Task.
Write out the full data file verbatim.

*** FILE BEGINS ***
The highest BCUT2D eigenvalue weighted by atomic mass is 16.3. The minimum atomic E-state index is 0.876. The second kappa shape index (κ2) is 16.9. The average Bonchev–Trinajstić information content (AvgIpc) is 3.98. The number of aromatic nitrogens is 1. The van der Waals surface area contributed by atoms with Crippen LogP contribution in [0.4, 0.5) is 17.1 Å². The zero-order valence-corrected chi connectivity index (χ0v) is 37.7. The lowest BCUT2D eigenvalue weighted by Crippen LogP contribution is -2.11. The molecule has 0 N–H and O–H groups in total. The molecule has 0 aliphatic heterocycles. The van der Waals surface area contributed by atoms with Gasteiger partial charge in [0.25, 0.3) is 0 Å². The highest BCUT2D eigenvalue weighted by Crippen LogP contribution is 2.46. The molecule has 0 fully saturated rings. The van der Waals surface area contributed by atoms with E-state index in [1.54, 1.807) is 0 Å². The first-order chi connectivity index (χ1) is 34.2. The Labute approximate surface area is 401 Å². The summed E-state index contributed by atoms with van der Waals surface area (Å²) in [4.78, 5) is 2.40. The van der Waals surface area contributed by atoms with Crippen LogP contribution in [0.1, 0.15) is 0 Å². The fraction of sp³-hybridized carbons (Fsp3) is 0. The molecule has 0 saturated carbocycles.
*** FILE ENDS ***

The highest BCUT2D eigenvalue weighted by atomic mass is 16.3. The minimum atomic E-state index is 0.876. The second kappa shape index (κ2) is 16.9. The average Bonchev–Trinajstić information content (AvgIpc) is 3.98. The number of aromatic nitrogens is 1. The van der Waals surface area contributed by atoms with Crippen LogP contribution in [0.4, 0.5) is 17.1 Å². The zero-order valence-corrected chi connectivity index (χ0v) is 37.7. The lowest BCUT2D eigenvalue weighted by Crippen LogP contribution is -2.11. The molecule has 0 N–H and O–H groups in total. The molecule has 0 aliphatic heterocycles. The van der Waals surface area contributed by atoms with Gasteiger partial charge in [0.25, 0.3) is 0 Å². The highest BCUT2D eigenvalue weighted by Crippen LogP contribution is 2.46. The molecule has 0 fully saturated rings. The van der Waals surface area contributed by atoms with E-state index in [1.54, 1.807) is 0 Å². The first-order chi connectivity index (χ1) is 34.2. The Labute approximate surface area is 401 Å². The summed E-state index contributed by atoms with van der Waals surface area (Å²) in [4.78, 5) is 2.40. The van der Waals surface area contributed by atoms with Crippen LogP contribution in [0.1, 0.15) is 0 Å². The fraction of sp³-hybridized carbons (Fsp3) is 0. The molecule has 0 saturated carbocycles.